Lattanzi

Lattanzi

Lattanzi.png
(212) 315-0980
Cards Hours Price Price Key
American Express, Mastercard, Visa
  • Lunch
  • Sunday - Saturday: 11:30AM - 2:30PM
  • Dinner
  • Sunday - Thursday: 4:30-10:30PM
  • Friday - Saturday: 4:30-11:30PM
$$
$ Low - $$ Moderate - $$$ Upscale

It all started in 1965 when Erminia Lattanzi left Italy to come to Brooklyn, New York with her 5 children, Giuseppe, Stella, Vittorio, Maurizio, and Paolo. Looking for new opportunity, Erminia went to work in a factory alongside her son, Paolo, who shared her love of the kitchen. They scoured local markets for ingredients comparable to what they had in Rome but often had to improvise due to high costs and scarce availability of quality meats, cheeses, and spices. Erminia developed a knack for eggplant, which she called "steak without the bone," and Paolo began to make his own mozzarella because he didn't like what local delis had to offer.

What was once a personal passion turned into professional ambition in 1978, when the Lattanzi family opened a Roman Italian Cucina in the Upper East Side, named Trastavere (later called Tevere). Funded by personal loans collected across the family, the business quickly grew, as word spread about the authentic Italian cuisine that was oft difficult to find elsewhere (not to mention the ingenious eggplant dishes and fine homemade mozzarella).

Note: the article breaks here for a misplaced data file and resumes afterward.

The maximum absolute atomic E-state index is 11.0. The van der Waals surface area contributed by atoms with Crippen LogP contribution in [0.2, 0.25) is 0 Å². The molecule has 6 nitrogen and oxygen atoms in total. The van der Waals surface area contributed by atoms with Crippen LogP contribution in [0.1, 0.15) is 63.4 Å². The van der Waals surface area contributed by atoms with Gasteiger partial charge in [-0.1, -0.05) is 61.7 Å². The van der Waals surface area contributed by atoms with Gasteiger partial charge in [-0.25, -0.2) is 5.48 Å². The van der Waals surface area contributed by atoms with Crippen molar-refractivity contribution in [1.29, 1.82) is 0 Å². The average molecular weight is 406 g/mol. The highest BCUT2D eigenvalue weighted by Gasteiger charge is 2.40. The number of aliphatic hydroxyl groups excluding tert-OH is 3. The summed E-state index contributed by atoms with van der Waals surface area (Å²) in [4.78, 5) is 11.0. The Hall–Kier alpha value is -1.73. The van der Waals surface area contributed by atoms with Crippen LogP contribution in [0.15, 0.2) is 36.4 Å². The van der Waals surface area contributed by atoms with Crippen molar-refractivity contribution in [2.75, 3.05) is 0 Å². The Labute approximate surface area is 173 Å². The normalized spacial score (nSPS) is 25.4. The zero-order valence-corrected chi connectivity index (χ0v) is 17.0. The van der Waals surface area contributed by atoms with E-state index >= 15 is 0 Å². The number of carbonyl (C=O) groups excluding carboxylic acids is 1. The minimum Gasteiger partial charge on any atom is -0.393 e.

By the early 1980s, the family had opened 4 more restaurants, splitting operating duties across each of the children, while Paolo remained Executive Chef of them all. In the spring of 1984, Lattanzi was opened at 361 West 46th Street, but not before a tremendous amount of work and effort to get the building up to standard. Though the block was deemed Restaurant Row ("16 of the best restaurants collected in such a short strip of land") by Mayor John Lindsay in 1973, the neighborhood itself was far from "best." Plagued by vacant buildings and recovering from an era of gang domination, Hell's Kitchen was in the amidst of a slow rebuilding that wouldn't see its full splendor until the early 2000s.

The area might not have been ideal in 1984, but the promise of authentic cuisine and good theatre kept the crowds coming. Over the years, the neighborhood has developed into a cultural and culinary epicenter, and Lattanzi has grown from a one-room Italian cucina into a multi-story ristorante. Though the building has undergone extensive renovation, most has remained largely the same, from the menu to the staff to the Executive Chef, Paolo Lattanzi.

 X

Blocking belongs
on the stage,
not on websites.

Our website is made possible by
displaying online advertisements to our visitors.

Please consider supporting us by
whitelisting playbill.com with your ad blocker.
Thank you!